The other day, a commercial on television caught my eye. Two couples were playing pickleball—at least I think it was pickleball, it might have been something else, as I haven’t really figured out what pickleball is yet. Anyway, right as he is getting ready to play, one guy turns to the other and says, “I scheduled my colonoscopy.” The other guy’s face lights up like he has just been told he won the lottery, and he shouts to everyone within hearing distance, “He scheduled his colonoscopy!” Then everyone around them becomes overjoyed by the news. The other players, the mailman, and a neighbor walking a dog are all ecstatic at hearing the man scheduled his colonoscopy. The great announcement spreads through the neighborhood like an Elvis spotting.

The advertisement may have been written for Blue Cross—again, I don’t remember. But I have to wonder who actually gets paid to write these commercials. Granted, colonoscopies are important, but personally, I’d rather keep my personal business personal rather than announce it to the world. Yes, I meant to use the word “personal” three times in one sentence because, after all, nothing gets much more personal than a colonoscopy. I don’t particularly want to share the news of my upcoming procedure with the whole world. Besides, I don’t believe most people would care as much about me as the people in the commercial obviously care about their friend. It’s bad enough my immediate family has to know. They have to know because they’d better not be between me and the bathroom when the prep kicks in. It’s for their own safety.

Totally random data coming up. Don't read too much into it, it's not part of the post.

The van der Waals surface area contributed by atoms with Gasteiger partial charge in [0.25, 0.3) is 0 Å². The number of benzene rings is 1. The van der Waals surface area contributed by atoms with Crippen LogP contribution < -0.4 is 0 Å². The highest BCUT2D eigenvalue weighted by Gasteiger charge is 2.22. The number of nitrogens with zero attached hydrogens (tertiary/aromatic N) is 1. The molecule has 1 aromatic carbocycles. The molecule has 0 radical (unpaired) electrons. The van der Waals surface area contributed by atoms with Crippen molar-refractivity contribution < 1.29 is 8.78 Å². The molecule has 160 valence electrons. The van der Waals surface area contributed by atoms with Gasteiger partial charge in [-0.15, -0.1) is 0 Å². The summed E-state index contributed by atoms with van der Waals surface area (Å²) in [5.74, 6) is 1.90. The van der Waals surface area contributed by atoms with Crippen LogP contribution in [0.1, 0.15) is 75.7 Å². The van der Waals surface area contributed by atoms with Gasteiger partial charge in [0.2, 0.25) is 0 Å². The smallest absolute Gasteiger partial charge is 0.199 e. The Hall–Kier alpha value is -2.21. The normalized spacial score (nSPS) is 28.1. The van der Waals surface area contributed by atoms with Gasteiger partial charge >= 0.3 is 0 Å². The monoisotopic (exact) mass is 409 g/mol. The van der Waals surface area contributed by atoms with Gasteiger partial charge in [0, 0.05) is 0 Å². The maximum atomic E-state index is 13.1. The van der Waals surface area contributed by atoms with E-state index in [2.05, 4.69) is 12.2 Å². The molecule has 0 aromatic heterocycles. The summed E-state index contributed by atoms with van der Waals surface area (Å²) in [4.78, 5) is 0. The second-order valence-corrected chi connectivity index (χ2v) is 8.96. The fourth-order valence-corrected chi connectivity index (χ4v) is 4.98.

But now everyone in the commercial who has been informed of this guy’s declaration has several visions stuck in their head, none of which are suitable for discussing in public. For that matter, I don’t even want to think of them in the privacy of my own head. I just think some things should be kept to oneself. Is nothing sacred anymore? Now, I suppose everyone is going to want to know all the intimate details and share their own colonoscopy experiences. Whatever happened to discussing sports, the weather, and other safe subjects not related to bodily functions? Whatever happened to just playing pickleball and keeping your mouth shut?

However, as bad as I think this commercial is, it’s better than the ones with the annoying Cologuard box that stalks everyone. I don’t want that creepy little guy anywhere near me, especially when I’m eating out with a friend.

Don’t the people who write advertisements make big bucks? Who in their right mind would pay for such distasteful commercials? Instead of making a colonoscopy a cause for celebration, how about something like, “In the U.S. excluding skin cancers, colorectal cancer is the 3rd most common cancer diagnosed and the 3rd related cause of cancer deaths in men and 4th in women. Get screened before it’s too late!” What’s wrong with simply scaring people into getting screened by stating the facts? And just the facts, ma’am. When it comes to sharing personal information about colonoscopies, less is more.